PITTSFIELD, Mass. — The Orders and Rules Subcommittee unanimously approved three order changes in just 40 minutes Monday.
These include a change in taxi fares, a change in the age of eligibility for property tax exemption from 68 to 65, and a request to develop an ordinance establishing a process for memorializing and honorific of the streets.
The demand for taxi fares increased them by $1 and 10 cents for every additional 1/8 mile. This changes the city ordinance that caps the rate at $2.50 and 30 cents for each additional 1/8 mile thereafter to $3.50 and 40 cents.
No rate changes have been made since 2005.
Late last year, Rainbow Taxi wanted to apply for a raise, but had missed the December 1 deadline. The Taxi Commission was reconstituted to set the order to have a different timetable or make an exception to change it and had its first appointment in May.
The rate change was approved by the commission last month.
“The taxi company came to town in November to raise their fare which had not been raised since 2005,” said chairman James Clark.
“Unfortunately, the taxi commission did not exist in December, it took until March to assign people to it and it took until May to have our first meeting.
He also added that the change did not affect the fares set for the rides.
Ward 4 Councilor James Conant presented the petition to change the age of eligibility for the property tax exemption from 68 to 65. He said it was an opportunity to protect the city’s most vulnerable taxpayers.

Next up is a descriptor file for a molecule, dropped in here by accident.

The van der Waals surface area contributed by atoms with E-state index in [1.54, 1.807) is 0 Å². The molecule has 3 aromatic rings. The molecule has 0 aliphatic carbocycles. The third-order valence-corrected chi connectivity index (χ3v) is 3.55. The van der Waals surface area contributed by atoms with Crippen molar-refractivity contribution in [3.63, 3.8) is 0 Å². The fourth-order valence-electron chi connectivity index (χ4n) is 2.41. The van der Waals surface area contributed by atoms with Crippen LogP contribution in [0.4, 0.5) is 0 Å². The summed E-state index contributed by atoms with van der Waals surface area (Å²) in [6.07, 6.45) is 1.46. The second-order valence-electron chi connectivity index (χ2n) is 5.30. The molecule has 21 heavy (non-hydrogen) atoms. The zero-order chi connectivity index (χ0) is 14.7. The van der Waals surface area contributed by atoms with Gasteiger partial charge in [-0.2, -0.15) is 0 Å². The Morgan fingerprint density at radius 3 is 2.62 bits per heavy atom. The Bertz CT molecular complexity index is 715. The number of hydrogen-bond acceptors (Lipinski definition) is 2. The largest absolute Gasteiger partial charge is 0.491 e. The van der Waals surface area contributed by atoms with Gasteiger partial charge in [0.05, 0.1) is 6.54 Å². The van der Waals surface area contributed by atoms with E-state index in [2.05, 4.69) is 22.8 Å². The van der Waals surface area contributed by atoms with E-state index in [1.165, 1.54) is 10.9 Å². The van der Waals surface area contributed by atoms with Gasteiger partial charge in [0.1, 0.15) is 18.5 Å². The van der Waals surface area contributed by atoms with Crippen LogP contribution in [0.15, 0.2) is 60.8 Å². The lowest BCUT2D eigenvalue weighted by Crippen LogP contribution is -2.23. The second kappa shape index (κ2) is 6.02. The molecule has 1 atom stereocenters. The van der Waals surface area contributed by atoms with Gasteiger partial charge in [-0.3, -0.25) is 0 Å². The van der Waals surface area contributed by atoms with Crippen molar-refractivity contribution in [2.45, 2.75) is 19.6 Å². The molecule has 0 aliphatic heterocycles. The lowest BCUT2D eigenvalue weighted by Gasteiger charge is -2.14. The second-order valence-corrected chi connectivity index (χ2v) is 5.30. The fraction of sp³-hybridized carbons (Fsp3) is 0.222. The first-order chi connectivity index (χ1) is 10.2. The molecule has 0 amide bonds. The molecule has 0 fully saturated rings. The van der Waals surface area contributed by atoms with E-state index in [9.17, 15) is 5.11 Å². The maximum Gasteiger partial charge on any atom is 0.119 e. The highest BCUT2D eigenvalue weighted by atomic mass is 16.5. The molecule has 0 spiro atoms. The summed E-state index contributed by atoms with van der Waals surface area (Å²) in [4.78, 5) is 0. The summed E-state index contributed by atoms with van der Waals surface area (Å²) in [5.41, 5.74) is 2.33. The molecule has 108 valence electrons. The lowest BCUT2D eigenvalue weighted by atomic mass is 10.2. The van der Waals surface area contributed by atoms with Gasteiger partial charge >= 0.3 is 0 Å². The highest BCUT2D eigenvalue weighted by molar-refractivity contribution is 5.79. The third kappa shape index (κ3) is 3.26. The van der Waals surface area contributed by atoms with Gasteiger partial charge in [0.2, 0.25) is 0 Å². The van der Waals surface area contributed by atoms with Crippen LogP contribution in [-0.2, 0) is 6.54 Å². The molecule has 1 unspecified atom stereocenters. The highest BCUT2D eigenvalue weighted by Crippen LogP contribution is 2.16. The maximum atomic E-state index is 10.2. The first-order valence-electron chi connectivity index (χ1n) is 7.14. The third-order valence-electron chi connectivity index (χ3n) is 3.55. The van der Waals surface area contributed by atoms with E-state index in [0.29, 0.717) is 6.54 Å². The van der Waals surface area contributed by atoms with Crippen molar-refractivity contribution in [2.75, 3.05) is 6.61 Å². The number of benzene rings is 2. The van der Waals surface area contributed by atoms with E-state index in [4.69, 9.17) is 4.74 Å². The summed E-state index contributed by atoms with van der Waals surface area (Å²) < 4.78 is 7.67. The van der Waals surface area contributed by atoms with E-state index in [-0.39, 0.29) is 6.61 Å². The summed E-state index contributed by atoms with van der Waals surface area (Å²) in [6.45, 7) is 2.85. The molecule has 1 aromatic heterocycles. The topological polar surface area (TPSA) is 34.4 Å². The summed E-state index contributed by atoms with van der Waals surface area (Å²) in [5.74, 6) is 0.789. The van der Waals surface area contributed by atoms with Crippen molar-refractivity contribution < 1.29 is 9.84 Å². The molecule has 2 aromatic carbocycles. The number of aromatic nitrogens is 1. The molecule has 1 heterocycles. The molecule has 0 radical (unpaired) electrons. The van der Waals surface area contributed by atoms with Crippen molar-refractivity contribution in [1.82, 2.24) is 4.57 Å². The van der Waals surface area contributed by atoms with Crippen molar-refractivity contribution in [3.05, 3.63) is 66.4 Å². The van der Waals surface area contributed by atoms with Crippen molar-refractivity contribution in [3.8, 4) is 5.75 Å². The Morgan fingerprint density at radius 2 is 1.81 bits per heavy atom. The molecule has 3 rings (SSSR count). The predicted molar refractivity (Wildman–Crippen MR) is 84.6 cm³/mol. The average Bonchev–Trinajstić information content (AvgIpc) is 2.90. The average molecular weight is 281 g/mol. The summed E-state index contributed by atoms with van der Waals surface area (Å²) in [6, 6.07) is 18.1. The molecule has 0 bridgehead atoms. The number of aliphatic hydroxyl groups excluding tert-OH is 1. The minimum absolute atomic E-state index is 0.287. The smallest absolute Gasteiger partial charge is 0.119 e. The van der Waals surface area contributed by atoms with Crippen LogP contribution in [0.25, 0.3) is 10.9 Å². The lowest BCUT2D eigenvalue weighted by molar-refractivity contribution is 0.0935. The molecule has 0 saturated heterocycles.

Clark, who is also the director of the Council on Aging, came out in favor of Conant’s request and asked to go further to apply it to adjournments as well. This will be resumed later.
“A deferral allows seniors to use resources that would be used to pay cash for other important living expenses such as health costs, fuel, whatever they need to spend on a day-to-day basis,” he said. he explains.
“It’s a safe and easy way to free up some of their income, which as we know is a fixed income for most seniors.”
He added that a property tax deferral does not eliminate tax liability.
“We have to think about our elders, as (Conant) said, that’s a very vulnerable part of the population,” Clark said, adding that the city doesn’t need people kicked out of their homes. because they have to choose between taxes and medical care.
Ward 1 Councilor Kenneth Warren wanted Clark’s recommendation dealt with as soon as possible and said it was a straightforward procedure.
“I might take a look at it and talk about it tomorrow because I don’t think there’s much reason to delay it,” he said in reference to Tuesday’s city council meeting.
Ward 6 Councilor Dina Guiel Lampiasi submitted the petition to craft an ordinance establishing a process for commemorative and honorary naming of streets.
She included a draft ordinance stating that honorary names would allow the city to commemorate people who have made significant contributions to the community and humanity and would not replace official street names or require re-addressing. streets.
It was accepted with some “friendly amendments”.
Utilities and Utilities Commissioner Ricardo Morales said traffic signs typically cost between $100 and $150 and the cost of the signs would be negligible unless the intent of the ordinance was to flood the streets with honorary signs.
The draft ordinance also states that requests for honorary dedications must be submitted in writing to the City Clerk for review by the Department of Community Development, with a $50 application fee, except when sponsored by a member of council. municipal.
Key words: ordinance and rules,